If you are certain of the abortion, then keep well on the days prior to the surgery. On the day itself, a short fast (of food and drink) of four to six hours duraiton is required. This reduces the risk of food content in the stomach from regurgitating into the lung passages. Do arrange to come with a friend, who will accompany you home. Please do not wear nail polish or any jewellery. Wear something light and convenient, and avoid tight garments.
After the procedure, you will be recovered till you feel well enough to walk around. Pain killers and anti-nausea medication may be necessary. When you are ready, your friend will see you home. You are advised not to take a full meal immediately. You should stay away from crowded places immediately after the procedure. Quiet rest is best.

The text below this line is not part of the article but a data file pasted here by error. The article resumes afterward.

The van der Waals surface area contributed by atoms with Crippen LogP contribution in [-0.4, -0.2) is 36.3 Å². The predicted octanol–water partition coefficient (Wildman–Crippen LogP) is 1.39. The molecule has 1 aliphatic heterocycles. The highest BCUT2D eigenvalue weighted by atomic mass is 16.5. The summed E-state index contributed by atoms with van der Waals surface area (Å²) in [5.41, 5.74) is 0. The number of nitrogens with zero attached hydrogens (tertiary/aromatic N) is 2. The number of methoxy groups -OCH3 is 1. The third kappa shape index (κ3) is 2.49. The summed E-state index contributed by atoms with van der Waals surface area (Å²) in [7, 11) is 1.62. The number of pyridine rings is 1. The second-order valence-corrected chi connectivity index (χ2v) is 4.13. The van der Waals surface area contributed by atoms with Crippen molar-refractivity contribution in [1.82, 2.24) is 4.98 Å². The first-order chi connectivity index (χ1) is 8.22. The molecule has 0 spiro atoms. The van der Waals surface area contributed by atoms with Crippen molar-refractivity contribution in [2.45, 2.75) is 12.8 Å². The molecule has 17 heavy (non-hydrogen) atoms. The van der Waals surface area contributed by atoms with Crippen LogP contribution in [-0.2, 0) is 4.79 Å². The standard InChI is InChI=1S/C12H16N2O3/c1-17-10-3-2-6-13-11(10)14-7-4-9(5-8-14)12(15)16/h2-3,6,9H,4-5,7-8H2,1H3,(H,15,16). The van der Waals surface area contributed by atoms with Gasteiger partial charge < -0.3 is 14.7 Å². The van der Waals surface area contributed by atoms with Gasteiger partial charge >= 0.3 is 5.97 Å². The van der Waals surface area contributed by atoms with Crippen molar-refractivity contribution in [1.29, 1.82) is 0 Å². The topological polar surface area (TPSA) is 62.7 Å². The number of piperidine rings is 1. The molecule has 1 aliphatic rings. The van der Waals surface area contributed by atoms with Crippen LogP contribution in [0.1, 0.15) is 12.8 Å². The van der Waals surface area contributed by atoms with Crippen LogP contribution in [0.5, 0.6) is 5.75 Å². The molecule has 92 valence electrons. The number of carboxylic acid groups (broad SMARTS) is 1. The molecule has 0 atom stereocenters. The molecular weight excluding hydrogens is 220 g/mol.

You will need to return for a review appointment one week later. Contraceptive issues will be discussed again so as to prevent further unplanned pregnancy. Most of you will have your next period in four to six weeks’ time. If your period is delayed beyond eight weeks, it is important to call in. For two to three week after the procedure, you may want to avoid sexual intercourse in order to minimize the chance of pelvic infection. We will advise you on when it is safe to resume sexual activity when we review you a week later. Emotionally, most of you will feel relieved after the TOP, as the unplanned pregnancy would have kept you worried for a while. Nevertheless, some of you will be overcome by other emotions, such as anger, regret and guilt, which may persist for some time. We strongly encourage you to discuss your reactions with us at anytime. We understand your dilemma and are available to support you through your physical and emotional recovery.